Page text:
US Army Corps of Engineers
Nashville District Website

NASHVILLE, Tenn. (Jan. 22, 2021) – It took 12 years, but a $750,000 mitigation effort culminated in late 2020 that helped the Cumberland River Aquatic Center to propagate mussels and other aquatic species.
GRAND RIVERS, Ky. (Dec. 18, 2020) – The U.S. Army Corps of Engineers’ commanding general for Civil and Emergency Operations visited the Kentucky Lock Addition Project Wednesday for a status update and rundown of challenges the project delivery team has faced, especially with high water impacts.
NASHVILLE, Tenn. (Dec. 11, 2020) – The U.S. Army Corps of Engineers Nashville District honored its retiring deputy district engineer yesterday. Few people were physically present due to COVID-19 social distancing requirements, but more than 120 employees, leaders, and friends joined the ceremony virtually to make sure they recognized Patty Coffey’s impactful career and unique blend of strong and caring leadership.
NASHVILLE, Tenn. (Dec. 10, 2020) – The public is invited to watch a newly released video that highlights how water is managed in the Cumberland River Basin in support of flood risk management, commercial navigation, hydropower production, water supply, environmental stewardship, and recreational opportunities.
NASHVILLE, Tenn. (Dec. 7, 2020) – The U.S. Army Corps of Engineers Nashville District announces that the Great Lakes and Ohio River Division in Cincinnati, Ohio, has approved the Old Hickory Lake Shoreline Management Plan, which finalizes the review process.
NASHVILLE, Tenn. (Nov. 12, 2020) – The 55th chief of engineers presented the U.S. Army Corps of Engineers Safety Award of Excellence, district category, to Nashville District officials today during the USACE National Awards Ceremony.
NASHVILLE, Tenn. (Oct. 27, 2020) – The U.S. Army Corps of Engineers Nashville District recently completed two “Clean Marina” recertifications and recognized both for meeting established standards for clean water and environmental stewardship in the Cumberland River Basin.
SOMERSET, Ky. (Oct. 22, 2020) – A new floating barge equipped with an air curtain burner began incinerating debris on Lake Cumberland this week, a move that will increase the efficiency of the U.S. Army Corps of Engineers Nashville District team charged with debris removal operations onboard the PRIDE of the Cumberland.
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Latest Stories

Cumberland River Aquatic Center flexes its mussels with Corps mitigation dollars
1/22/2021
NASHVILLE, Tenn. (Jan. 22, 2021) – It took 12 years, but a $750,000 mitigation effort culminated in late 2020 that helped the Cumberland River Aquatic Center to propagate mussels and other aquatic...
Cleary named Nashville District Employee of the Month for November 2020
1/8/2021
NASHVILLE, Tenn. (Jan. 8, 2021) – Ryan Cleary, project engineer at the Chickamauga Lock Replacement Project Resident Engineer Office, is the U.S. Army Corps of Engineers Nashville District Employee of...
General gets rundown on challenges impacting Kentucky Lock Addition Project
12/18/2020
GRAND RIVERS, Ky. (Dec. 18, 2020) – The U.S. Army Corps of Engineers’ commanding general for Civil and Emergency Operations visited the Kentucky Lock Addition Project Wednesday for a status update and...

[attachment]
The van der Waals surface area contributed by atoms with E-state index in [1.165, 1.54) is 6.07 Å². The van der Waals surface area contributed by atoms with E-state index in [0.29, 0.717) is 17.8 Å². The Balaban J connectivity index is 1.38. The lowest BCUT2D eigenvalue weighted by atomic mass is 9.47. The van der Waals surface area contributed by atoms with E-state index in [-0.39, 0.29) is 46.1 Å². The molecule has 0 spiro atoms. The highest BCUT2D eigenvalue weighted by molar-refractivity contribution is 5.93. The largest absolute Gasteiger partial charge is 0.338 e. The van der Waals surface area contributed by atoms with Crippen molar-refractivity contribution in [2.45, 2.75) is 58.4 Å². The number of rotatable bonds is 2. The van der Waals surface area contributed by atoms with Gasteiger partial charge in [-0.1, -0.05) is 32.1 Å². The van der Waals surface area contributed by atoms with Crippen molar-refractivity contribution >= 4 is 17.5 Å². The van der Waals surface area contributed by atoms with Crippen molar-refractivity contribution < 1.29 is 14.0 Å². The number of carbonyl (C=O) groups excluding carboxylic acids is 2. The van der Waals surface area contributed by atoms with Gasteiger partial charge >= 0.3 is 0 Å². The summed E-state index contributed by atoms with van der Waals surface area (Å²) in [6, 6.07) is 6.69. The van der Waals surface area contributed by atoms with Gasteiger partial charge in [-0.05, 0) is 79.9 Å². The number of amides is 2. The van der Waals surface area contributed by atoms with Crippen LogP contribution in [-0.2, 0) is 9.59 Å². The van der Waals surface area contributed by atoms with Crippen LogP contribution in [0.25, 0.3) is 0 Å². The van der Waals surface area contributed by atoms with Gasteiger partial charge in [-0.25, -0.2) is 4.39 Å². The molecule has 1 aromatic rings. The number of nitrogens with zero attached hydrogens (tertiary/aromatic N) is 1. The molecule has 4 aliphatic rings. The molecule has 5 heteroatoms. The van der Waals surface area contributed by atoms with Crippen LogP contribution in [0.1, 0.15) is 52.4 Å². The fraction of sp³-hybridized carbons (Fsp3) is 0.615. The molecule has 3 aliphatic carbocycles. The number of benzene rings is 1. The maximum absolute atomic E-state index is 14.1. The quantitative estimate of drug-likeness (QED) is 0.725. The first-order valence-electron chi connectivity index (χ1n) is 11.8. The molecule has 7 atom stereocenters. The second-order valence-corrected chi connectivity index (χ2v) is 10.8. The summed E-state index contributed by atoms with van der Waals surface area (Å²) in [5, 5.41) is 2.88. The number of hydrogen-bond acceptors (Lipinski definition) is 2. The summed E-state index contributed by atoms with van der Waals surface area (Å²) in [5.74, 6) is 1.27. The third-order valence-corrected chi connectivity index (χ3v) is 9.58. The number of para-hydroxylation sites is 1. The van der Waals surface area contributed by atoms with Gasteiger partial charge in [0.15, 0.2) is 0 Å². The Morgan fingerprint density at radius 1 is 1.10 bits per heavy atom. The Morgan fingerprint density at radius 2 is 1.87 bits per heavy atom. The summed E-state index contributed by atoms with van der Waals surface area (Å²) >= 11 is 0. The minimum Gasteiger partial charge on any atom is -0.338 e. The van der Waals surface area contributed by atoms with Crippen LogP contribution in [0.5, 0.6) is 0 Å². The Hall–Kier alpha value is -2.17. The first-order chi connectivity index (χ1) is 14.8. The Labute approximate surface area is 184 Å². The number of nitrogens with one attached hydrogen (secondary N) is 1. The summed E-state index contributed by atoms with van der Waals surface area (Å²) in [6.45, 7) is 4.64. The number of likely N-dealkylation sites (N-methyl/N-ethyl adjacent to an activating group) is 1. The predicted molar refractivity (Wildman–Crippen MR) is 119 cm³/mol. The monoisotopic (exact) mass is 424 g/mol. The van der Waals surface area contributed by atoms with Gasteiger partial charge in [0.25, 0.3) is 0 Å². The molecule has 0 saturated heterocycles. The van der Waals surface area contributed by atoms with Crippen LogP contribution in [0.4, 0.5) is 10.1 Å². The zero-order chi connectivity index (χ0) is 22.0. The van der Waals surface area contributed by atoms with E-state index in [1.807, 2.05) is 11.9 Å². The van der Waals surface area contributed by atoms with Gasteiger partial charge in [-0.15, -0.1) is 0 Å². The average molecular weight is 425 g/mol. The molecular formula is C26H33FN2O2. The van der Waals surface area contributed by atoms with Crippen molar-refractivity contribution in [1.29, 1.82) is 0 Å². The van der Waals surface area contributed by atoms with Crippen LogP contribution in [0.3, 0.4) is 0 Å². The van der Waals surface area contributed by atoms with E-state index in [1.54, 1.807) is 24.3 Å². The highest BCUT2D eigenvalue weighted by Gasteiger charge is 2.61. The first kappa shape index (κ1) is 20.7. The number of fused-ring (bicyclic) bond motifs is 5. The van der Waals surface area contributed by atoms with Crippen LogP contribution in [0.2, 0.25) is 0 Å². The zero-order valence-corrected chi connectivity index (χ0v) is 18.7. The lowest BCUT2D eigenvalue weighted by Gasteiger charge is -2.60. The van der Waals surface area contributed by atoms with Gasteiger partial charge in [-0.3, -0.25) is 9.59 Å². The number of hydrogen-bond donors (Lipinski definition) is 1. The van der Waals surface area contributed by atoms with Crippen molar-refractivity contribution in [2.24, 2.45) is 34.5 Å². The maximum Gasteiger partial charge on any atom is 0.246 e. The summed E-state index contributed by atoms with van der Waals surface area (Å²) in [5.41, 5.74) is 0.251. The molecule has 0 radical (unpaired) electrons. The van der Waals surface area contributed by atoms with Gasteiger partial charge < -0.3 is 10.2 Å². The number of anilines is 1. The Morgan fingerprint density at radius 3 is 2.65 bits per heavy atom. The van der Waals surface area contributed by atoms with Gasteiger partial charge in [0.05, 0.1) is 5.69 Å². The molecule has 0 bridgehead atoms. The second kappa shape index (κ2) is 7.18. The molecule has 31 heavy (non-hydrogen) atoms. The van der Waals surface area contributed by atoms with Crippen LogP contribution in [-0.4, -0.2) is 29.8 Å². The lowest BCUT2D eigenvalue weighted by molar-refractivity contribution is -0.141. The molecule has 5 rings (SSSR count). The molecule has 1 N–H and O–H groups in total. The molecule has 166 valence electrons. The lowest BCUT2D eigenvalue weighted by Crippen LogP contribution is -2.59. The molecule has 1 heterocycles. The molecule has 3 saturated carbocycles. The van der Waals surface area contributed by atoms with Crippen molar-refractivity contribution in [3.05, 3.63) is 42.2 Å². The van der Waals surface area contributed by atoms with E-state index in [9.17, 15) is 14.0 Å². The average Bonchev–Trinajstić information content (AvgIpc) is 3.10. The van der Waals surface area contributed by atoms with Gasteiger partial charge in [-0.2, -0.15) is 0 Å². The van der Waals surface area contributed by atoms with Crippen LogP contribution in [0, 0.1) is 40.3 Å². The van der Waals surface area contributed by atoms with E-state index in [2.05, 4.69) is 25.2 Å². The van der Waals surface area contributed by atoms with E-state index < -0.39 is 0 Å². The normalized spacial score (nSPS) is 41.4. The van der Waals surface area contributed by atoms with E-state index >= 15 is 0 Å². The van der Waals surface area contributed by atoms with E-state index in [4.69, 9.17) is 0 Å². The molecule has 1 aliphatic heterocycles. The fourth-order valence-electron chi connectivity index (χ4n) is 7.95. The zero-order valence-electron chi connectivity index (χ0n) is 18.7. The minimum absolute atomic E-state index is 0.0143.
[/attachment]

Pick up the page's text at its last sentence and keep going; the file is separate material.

Nashville District deputy district engineer culminates impactful career
12/11/2020
NASHVILLE, Tenn. (Dec. 11, 2020) – The U.S. Army Corps of Engineers Nashville District honored its retiring deputy district engineer yesterday. Few people were physically present due to COVID-19...

Latest News Releases

U.S. Army Corps of Engineers Releases Work Plan for Fiscal 2021 Civil Works Appropriations
1/19/2021 UPDATED
The U.S. Army Corps of Engineers delivered to Congress its Fiscal Year 2021 Work Plan for the Army Civil Works program Jan. 19, 2021...
NR 20-031: Martin Fork Lake Field Office temporarily using appointment system
12/14/2020
NASHVILLE, Tenn. (Dec. 14, 2020) – The U.S. Army Corps of Engineers Nashville District announces that the Martins Fork Lake Field Office located in Smith, Kentucky, is accepting visitors by...
NR 20-030: Video highlights water management in Cumberland River Basin
12/10/2020
NASHVILLE, Tenn. (Dec. 10, 2020) – The public is invited to watch a newly released video that highlights how water is managed in the Cumberland River Basin in support of flood risk management,...

District Digest Stories

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Nashville District Videos

Nashville District Photos

(USACE photo by Mark Rankin)
(USACE photo by Mark Rankin)
(USACE photo by Mark Rankin)
USACE barge transports debris screen at Wilson Lock
Diver helps remove debris screen at Wilson Lock
Photo by Ashley Webster
USACE Crane barge removes a debris screen at Wilson Lock
Photo by Mark Rankin
Photo by Mark Rankin
INDIAN MOUND, Tn. (Jul 21, 2020). Train like you fight, Soldiers load for JRTC. (Photo by USACE/Daniel Barrios)
Military Vehicles transit Barkley Canal enroute to JRTC
Military Vehicles transit Kentucky Dam
U.S. Army Corps of Engineers and Shimmick construction crews work to construct monoliths July 21, 2020 for a new navigation lock as part of the Chickamauga Lock Replacement Project at the Tennessee Valley Authority project. (USACE Photo by Lee Roberts)
Shimmick construction workers prepare the riverbed inside a coffer dam July 21, 2020 in preparation to place more concrete for a monolith. The U.S. Army Corps of Engineers Nashville District is constructing a new navigation lock as part of the Chickamauga Lock Replacement Project at the Tennessee Valley Authority project on the Tennessee River in Chattanooga, Tennessee. (USACE Photo by Lee Roberts)